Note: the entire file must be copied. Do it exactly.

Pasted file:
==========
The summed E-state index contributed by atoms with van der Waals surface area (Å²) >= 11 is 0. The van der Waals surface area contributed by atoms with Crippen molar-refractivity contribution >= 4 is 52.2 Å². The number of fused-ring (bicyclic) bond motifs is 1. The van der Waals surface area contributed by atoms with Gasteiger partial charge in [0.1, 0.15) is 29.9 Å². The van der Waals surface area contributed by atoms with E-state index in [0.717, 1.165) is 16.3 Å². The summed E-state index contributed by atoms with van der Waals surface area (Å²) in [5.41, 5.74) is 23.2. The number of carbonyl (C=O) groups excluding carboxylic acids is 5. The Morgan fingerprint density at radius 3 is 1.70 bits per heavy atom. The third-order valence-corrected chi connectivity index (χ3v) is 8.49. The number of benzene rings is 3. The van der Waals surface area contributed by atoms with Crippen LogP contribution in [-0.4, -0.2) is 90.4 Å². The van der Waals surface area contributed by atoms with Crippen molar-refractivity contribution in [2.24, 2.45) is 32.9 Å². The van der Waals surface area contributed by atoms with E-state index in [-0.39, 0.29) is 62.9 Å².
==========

The summed E-state index contributed by atoms with van der Waals surface area (Å²) >= 11 is 0. The van der Waals surface area contributed by atoms with Crippen molar-refractivity contribution >= 4 is 52.2 Å². The number of fused-ring (bicyclic) bond motifs is 1. The van der Waals surface area contributed by atoms with Gasteiger partial charge in [0.1, 0.15) is 29.9 Å². The van der Waals surface area contributed by atoms with E-state index in [0.717, 1.165) is 16.3 Å². The summed E-state index contributed by atoms with van der Waals surface area (Å²) in [5.41, 5.74) is 23.2. The number of carbonyl (C=O) groups excluding carboxylic acids is 5. The Morgan fingerprint density at radius 3 is 1.70 bits per heavy atom. The third-order valence-corrected chi connectivity index (χ3v) is 8.49. The number of benzene rings is 3. The van der Waals surface area contributed by atoms with Crippen LogP contribution in [-0.4, -0.2) is 90.4 Å². The van der Waals surface area contributed by atoms with Crippen molar-refractivity contribution in [2.24, 2.45) is 32.9 Å². The van der Waals surface area contributed by atoms with E-state index in [-0.39, 0.29) is 62.9 Å².